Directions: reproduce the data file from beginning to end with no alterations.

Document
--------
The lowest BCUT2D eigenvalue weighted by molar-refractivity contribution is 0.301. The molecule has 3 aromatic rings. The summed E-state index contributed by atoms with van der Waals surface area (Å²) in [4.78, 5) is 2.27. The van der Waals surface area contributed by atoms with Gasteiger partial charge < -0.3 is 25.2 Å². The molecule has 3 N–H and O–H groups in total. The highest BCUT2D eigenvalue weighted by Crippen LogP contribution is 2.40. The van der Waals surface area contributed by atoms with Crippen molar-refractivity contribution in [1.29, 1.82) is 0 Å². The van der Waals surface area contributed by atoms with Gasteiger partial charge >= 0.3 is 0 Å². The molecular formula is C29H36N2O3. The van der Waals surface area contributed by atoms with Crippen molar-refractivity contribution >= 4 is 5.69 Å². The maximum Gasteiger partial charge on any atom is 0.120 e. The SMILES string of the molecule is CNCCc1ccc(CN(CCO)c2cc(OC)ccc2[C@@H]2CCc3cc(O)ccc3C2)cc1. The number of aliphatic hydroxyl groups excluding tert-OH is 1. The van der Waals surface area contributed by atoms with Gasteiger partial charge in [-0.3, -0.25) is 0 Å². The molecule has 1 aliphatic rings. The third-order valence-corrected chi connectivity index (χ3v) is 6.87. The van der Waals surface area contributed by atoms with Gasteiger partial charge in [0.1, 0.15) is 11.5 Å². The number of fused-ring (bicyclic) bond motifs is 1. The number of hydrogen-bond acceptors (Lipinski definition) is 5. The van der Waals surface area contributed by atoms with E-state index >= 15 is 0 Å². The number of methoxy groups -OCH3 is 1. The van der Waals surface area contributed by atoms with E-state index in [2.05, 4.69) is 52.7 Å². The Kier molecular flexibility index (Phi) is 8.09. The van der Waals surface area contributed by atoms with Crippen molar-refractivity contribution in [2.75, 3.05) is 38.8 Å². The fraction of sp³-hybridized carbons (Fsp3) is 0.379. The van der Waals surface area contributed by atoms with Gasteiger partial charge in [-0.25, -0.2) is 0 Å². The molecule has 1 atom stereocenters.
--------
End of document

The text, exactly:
The lowest BCUT2D eigenvalue weighted by molar-refractivity contribution is 0.301. The molecule has 3 aromatic rings. The summed E-state index contributed by atoms with van der Waals surface area (Å²) in [4.78, 5) is 2.27. The van der Waals surface area contributed by atoms with Gasteiger partial charge < -0.3 is 25.2 Å². The molecule has 3 N–H and O–H groups in total. The highest BCUT2D eigenvalue weighted by Crippen LogP contribution is 2.40. The van der Waals surface area contributed by atoms with Crippen molar-refractivity contribution in [1.29, 1.82) is 0 Å². The van der Waals surface area contributed by atoms with Gasteiger partial charge >= 0.3 is 0 Å². The molecular formula is C29H36N2O3. The van der Waals surface area contributed by atoms with Crippen molar-refractivity contribution >= 4 is 5.69 Å². The maximum Gasteiger partial charge on any atom is 0.120 e. The SMILES string of the molecule is CNCCc1ccc(CN(CCO)c2cc(OC)ccc2[C@@H]2CCc3cc(O)ccc3C2)cc1. The number of aliphatic hydroxyl groups excluding tert-OH is 1. The van der Waals surface area contributed by atoms with Gasteiger partial charge in [-0.3, -0.25) is 0 Å². The molecule has 1 aliphatic rings. The third-order valence-corrected chi connectivity index (χ3v) is 6.87. The van der Waals surface area contributed by atoms with Gasteiger partial charge in [0.1, 0.15) is 11.5 Å². The number of fused-ring (bicyclic) bond motifs is 1. The number of hydrogen-bond acceptors (Lipinski definition) is 5. The van der Waals surface area contributed by atoms with E-state index >= 15 is 0 Å². The number of methoxy groups -OCH3 is 1. The van der Waals surface area contributed by atoms with E-state index in [2.05, 4.69) is 52.7 Å². The Kier molecular flexibility index (Phi) is 8.09. The van der Waals surface area contributed by atoms with Crippen molar-refractivity contribution in [2.75, 3.05) is 38.8 Å². The fraction of sp³-hybridized carbons (Fsp3) is 0.379. The van der Waals surface area contributed by atoms with Gasteiger partial charge in [-0.25, -0.2) is 0 Å². The molecule has 1 atom stereocenters.